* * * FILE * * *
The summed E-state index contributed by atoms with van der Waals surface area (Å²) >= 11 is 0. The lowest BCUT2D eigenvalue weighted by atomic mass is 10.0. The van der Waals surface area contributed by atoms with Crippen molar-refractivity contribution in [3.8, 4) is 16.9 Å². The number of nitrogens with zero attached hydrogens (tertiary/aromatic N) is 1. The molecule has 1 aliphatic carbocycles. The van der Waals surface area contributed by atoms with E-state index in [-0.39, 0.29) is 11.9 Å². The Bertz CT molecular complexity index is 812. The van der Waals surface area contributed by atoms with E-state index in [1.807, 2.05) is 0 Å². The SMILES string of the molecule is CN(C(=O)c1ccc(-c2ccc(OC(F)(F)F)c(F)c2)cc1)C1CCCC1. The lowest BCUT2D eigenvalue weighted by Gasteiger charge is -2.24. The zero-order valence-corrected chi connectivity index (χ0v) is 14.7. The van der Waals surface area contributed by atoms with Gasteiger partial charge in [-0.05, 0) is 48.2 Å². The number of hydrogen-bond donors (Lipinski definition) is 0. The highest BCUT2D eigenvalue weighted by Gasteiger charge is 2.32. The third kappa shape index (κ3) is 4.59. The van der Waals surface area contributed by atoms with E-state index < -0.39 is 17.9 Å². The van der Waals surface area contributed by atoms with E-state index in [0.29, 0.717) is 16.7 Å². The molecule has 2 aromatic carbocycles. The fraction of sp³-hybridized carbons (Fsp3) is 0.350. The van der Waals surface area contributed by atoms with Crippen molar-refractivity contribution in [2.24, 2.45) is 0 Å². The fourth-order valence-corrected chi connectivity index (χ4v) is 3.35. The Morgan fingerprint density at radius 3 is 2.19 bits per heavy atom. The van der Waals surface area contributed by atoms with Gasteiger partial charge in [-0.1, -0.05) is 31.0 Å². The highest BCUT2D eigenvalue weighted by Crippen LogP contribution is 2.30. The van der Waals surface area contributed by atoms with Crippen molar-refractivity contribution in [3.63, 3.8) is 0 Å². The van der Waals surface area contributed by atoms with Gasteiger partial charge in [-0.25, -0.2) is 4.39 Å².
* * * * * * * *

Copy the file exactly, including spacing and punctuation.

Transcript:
The summed E-state index contributed by atoms with van der Waals surface area (Å²) >= 11 is 0. The lowest BCUT2D eigenvalue weighted by atomic mass is 10.0. The van der Waals surface area contributed by atoms with Crippen molar-refractivity contribution in [3.8, 4) is 16.9 Å². The number of nitrogens with zero attached hydrogens (tertiary/aromatic N) is 1. The molecule has 1 aliphatic carbocycles. The van der Waals surface area contributed by atoms with E-state index in [-0.39, 0.29) is 11.9 Å². The Bertz CT molecular complexity index is 812. The van der Waals surface area contributed by atoms with E-state index in [1.807, 2.05) is 0 Å². The SMILES string of the molecule is CN(C(=O)c1ccc(-c2ccc(OC(F)(F)F)c(F)c2)cc1)C1CCCC1. The lowest BCUT2D eigenvalue weighted by Gasteiger charge is -2.24. The zero-order valence-corrected chi connectivity index (χ0v) is 14.7. The van der Waals surface area contributed by atoms with Gasteiger partial charge in [-0.05, 0) is 48.2 Å². The number of hydrogen-bond donors (Lipinski definition) is 0. The highest BCUT2D eigenvalue weighted by Gasteiger charge is 2.32. The third kappa shape index (κ3) is 4.59. The van der Waals surface area contributed by atoms with E-state index < -0.39 is 17.9 Å². The van der Waals surface area contributed by atoms with E-state index in [0.29, 0.717) is 16.7 Å². The molecule has 2 aromatic carbocycles. The fraction of sp³-hybridized carbons (Fsp3) is 0.350. The van der Waals surface area contributed by atoms with Crippen molar-refractivity contribution in [2.24, 2.45) is 0 Å². The fourth-order valence-corrected chi connectivity index (χ4v) is 3.35. The Morgan fingerprint density at radius 3 is 2.19 bits per heavy atom. The van der Waals surface area contributed by atoms with Gasteiger partial charge in [-0.1, -0.05) is 31.0 Å². The highest BCUT2D eigenvalue weighted by Crippen LogP contribution is 2.30. The van der Waals surface area contributed by atoms with Crippen molar-refractivity contribution in [3.63, 3.8) is 0 Å². The van der Waals surface area contributed by atoms with Gasteiger partial charge in [-0.25, -0.2) is 4.39 Å².